Radiant = radiant baseboard heater
T = "Tee" in the line where the bypass from the Y-valve joins back in
Expansion Tank = ~3 gallon tank with pressure cap at the high point of the system.

Obviously, the expansion tank connects back to the pump input.

Quote
Sometimes the "other source" heats the coach, other times it pre-heats the engine, and other times the engine takes the full load.  Also, most systems heat domestic water or use an additional water heater.  Engine heat can pre-heat the water heater, etc.   How do you control all that?


In a heat-exchanger system, the short answer is that all you need to do to get heat from the engine while driving is to turn on the hydronic circulating pump, without also turning on the boiler.  To pre-heat the engine, you need to turn the boiler and the circulating pump on, but you also need another small electric pump to circulate the engine coolant as well, since the engine water pump is not running.  So the "pre-heat" function involves turning on this extra pump.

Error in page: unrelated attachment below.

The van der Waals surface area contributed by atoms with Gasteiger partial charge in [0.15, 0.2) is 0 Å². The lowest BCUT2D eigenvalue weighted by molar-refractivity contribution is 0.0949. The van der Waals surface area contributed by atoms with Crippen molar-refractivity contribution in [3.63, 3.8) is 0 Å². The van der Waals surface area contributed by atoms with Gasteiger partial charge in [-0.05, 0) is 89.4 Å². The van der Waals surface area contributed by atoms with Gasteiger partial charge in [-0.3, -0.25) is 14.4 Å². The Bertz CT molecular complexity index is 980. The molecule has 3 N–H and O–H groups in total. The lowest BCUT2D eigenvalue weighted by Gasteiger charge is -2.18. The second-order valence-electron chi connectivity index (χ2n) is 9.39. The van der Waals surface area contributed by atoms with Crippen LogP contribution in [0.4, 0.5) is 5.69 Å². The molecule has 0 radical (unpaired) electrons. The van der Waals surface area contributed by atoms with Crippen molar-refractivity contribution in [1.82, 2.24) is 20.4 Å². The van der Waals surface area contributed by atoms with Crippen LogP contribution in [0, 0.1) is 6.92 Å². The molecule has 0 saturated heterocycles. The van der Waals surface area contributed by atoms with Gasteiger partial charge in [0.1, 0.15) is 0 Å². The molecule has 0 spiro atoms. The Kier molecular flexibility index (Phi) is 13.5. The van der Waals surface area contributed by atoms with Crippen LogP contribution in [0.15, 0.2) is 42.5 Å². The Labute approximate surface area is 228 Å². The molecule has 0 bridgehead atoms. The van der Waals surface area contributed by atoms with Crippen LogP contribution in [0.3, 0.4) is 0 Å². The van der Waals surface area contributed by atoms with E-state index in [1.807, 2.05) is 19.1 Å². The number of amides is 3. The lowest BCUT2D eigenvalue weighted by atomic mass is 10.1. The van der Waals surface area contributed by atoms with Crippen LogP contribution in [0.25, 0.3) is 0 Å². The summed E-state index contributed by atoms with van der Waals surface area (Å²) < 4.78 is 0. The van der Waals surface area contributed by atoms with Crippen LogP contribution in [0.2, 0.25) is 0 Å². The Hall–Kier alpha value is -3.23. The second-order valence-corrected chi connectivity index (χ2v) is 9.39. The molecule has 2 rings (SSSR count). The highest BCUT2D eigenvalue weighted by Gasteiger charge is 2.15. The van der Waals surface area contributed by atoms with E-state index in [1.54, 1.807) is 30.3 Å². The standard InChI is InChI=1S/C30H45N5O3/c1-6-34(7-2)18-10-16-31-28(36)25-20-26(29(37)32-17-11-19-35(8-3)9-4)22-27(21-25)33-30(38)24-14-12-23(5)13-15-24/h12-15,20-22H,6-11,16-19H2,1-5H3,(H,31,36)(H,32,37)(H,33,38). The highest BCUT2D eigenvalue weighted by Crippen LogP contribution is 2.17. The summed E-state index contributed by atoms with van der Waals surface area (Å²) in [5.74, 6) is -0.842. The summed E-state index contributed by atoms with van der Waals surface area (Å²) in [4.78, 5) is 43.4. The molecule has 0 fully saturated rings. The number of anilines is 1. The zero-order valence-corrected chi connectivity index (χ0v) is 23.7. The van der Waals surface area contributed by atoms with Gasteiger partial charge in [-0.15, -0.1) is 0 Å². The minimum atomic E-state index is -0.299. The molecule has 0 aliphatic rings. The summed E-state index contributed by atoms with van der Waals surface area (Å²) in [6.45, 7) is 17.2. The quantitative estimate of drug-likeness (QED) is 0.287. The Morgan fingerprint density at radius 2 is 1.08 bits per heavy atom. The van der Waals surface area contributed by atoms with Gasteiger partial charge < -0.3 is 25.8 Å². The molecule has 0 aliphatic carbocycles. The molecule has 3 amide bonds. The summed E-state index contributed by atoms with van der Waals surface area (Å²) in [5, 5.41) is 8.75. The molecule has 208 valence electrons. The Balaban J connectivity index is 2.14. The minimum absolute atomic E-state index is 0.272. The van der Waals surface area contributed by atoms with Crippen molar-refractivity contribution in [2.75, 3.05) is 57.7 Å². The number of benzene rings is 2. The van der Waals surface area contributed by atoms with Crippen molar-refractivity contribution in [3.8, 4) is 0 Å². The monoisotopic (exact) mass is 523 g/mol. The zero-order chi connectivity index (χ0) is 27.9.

Overall thermostatic control of the system involves one or more house thermostats, a thermostat on the water heater, and a thermostat on the coolant loop itself connected to the fans on the FCUs.  Theses later two thermostats are often called aquastats because they measure water temperature rather than air temperature.  Many hydronic dealers, for example Sure Marine, will sell you the thermostats and required relays as an integrated control package.

The basic layout is to multiplex the house thermostats and water heater 'stat into a single "ON" signal to the boiler control.  The boiler supplies a control signal to the circulating pump.  Each house thermostat also signals "on' or "off" to the fans of the FCUs depending on zone.  A relay prevents the FCU fans from running until the coolant aquastat closes, indicating sufficient coolant temperature to provide heat (this just keeps the fans from blowing cold air).